Koch On Film


Volume 73, Number 49 | March 7 – 13, 2004


Koch on Film

“Dogville” (-)

If you see this three-hour film and conclude that it is a genius work of art, I’ll feel like a clod. However, you may agree with me that it is anti-American and the good reviews it received are all hype. The movie was written and directed by Lars von Trier, a Scandinavian viewed by the cognoscente as a genius and social commentator. In this present era, it is key for them that he be anti-American.

The film, which is more like a play, opens in the town of Dogville occupied by folks I would call Okies. (Remember Henry Fonda in John Steinbeck’s “The Grapes of Wrath?”) They are far better dressed. On one occasion, the narrator, John Hurt, refers to the townspeople as “hillbillies.” A young woman, Grace (Nicole Kidman), is on the run and being pursued by half-a-dozen thugs in huge vintage cars. So begins Grace’s sojourn and interaction with the citizens of Dogville. They first befriend her and then betray, enslave and deliver her to her pursuers. She is degraded, repeatedly raped and ultimately changed in character. Through it all, she accepts her fate and forgives her captors until the final moment.

The film has moments of good acting by a cast that includes Harriet Andersson, Paul Bettany, Lauren Bacall, Jean-Marc Barr, James Caan, Patricia Clarkson and Ben Gazzara. In the beginning, in my mind’s eye, I likened the film to a morality play, e.g., “Candide” without the music. But as it went on, I found it insulting. At the end of an interminable period, there was a smattering of applause in the theater, one of two set aside at the Angelica for the sellout audiences. Believe me, you should stay away.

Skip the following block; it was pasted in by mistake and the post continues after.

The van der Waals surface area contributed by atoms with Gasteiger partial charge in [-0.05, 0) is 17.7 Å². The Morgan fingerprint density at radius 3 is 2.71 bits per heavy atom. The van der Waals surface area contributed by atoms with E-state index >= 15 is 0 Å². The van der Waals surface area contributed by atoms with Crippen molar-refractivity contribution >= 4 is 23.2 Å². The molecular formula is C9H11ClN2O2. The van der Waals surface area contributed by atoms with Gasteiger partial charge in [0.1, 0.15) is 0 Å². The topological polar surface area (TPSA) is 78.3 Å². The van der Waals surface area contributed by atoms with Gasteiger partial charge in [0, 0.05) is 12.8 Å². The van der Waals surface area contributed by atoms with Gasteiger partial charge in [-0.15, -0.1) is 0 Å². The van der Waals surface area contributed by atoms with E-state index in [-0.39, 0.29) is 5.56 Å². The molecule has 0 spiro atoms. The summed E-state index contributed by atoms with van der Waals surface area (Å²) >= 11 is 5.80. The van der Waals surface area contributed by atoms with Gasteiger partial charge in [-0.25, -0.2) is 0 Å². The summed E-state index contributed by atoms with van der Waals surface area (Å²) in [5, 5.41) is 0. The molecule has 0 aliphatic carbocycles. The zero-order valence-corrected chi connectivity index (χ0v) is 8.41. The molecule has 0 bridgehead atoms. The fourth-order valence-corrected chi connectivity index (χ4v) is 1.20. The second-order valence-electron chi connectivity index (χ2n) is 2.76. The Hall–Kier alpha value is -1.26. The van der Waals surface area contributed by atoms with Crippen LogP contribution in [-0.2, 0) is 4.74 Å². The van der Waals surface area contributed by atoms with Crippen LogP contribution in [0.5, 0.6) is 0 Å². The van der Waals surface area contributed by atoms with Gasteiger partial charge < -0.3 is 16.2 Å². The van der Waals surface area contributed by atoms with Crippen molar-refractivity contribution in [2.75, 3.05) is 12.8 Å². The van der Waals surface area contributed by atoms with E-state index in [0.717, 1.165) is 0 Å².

“Eternal Sunshine of the Spotless Mind” (-)

Early on during this film I became bored, and by the end of it, I was sorry I had selected it for review.

Joel Barish (Jim Carrey) meets Clementine (Kate Winslet) during a midwinter visit to a Montauk beach. They begin an affair which ends badly including accusations of infidelity. Clementine visits Dr. Howard Mierzwiak (Tom Wilkinson) whose medical practice consists of erasing memories. She wants Joel erased from her mind. When Joel learns of the procedure performed on her, he goes to the same doctor to have all memories of Clementine erased from his mind. His procedure is performed by the doctor’s assistants, a nerd named Stan (Mark Ruffalo), and a jerk by the name of Patrick (Elijah Wood) who admits to stealing Clementine’s underpants when she was in a dream state during therapy.

While sleeping through the therapy to wipe out Clementine from his memory, Joel recalls and acts out episodes from his childhood which are interesting and occasionally funny. The performances of Carrey and Winslet are quite good. The other cast members have only minor roles of little significance.

HS and AS liked the film saying it was a novel approach for a Hollywood script and, while slow in parts, overall they concluded it was quite amusing. They didn’t persuade me. We all know that everything new is not necessarily good. I found this flick to be totally uninteresting.

  – Ed Koch